#141 FOUR FINGERS WATSON on 04.17.18 at 12:20 pm

#103 Buttercup
When a Cdn resident has no other taxable income they may receive somewhere around $70,000 in eligible Canadian dividends without paying any personal income tax! That is the dividend tax credit mechanism at its very best!
………………………

Head fake….Almost no one qualifies under those conditions. If you have a job or if u collect OAS or CPP or if u have RRIF income or a company pension plan you have “ other taxable income “.

#142 James on 04.17.18 at 12:22 pm

#97 YVRmoister on 04.17.18 at 1:36 am

I cannot believe the financial ignorance on this blog.

For those here bashing life insurance, there is only ONE question you need to answer:

ARE YOU GOING TO DIE?

If the answer is YES, then you protect your estate with life insurance. The End.

Because you only have two choices:

1) let the insurance company pay your estate taxes (and leave a sizable TAX FREE, PROBATE FREE death benefit to your beneficiaries)

Or

2) you “self-insure” which means trying to save up enough income to cover your taxes which leaves LESS to your beneficiaries.

This is why I have a permanent, whole life participating life insurance policy. It will never expire as long as the level (aka never increasing) premiums are up.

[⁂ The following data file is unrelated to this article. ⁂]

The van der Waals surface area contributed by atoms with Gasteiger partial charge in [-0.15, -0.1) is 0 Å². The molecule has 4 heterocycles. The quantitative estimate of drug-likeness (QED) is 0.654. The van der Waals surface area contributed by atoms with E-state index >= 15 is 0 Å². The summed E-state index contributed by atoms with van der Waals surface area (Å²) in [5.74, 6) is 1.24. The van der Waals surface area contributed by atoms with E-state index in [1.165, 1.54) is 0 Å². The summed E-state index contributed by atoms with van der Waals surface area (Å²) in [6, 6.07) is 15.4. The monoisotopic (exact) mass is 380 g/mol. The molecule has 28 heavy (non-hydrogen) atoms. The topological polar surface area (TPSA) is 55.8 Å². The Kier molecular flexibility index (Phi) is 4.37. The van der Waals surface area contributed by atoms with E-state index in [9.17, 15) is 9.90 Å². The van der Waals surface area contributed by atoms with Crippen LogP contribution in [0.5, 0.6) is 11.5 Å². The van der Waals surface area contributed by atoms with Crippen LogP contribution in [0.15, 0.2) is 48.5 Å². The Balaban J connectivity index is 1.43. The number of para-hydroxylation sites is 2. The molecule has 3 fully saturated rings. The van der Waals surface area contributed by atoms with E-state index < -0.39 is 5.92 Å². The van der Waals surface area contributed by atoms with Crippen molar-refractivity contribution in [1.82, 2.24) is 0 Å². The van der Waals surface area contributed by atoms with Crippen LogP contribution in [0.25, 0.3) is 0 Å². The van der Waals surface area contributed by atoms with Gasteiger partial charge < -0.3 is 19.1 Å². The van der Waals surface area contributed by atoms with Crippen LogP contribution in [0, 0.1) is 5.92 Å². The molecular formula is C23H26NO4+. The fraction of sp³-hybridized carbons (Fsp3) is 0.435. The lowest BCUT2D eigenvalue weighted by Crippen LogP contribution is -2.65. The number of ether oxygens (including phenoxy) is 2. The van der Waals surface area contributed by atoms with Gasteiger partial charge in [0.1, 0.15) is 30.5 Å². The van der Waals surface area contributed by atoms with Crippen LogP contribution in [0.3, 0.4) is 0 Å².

Furthermore, my policy keeps up with inflation, so by the time I die, my beneficiaries will recieve my original death benefit PLUS all of my premium payments PLUS several hundred thousand more Death Benefit from growth in my policy.

There is a reason banks and rich people are the number one purchasers of these policies.
……………………………………………………………….
Wow I just read a report that says 10 out of every 10 people will die! Well what do you know!

#143 IHCTD9 on 04.17.18 at 12:37 pm

#130 45north on 04.17.18 at 10:45 am
Grand Étang, Nova Scotia: I am very happy in my house by the sea, but I have become increasingly nervous about the roof. So before this March, I had the great good luck to engage a local carpenter, Gerard Miller who has “stiffened” the rafters of more houses than he can remember.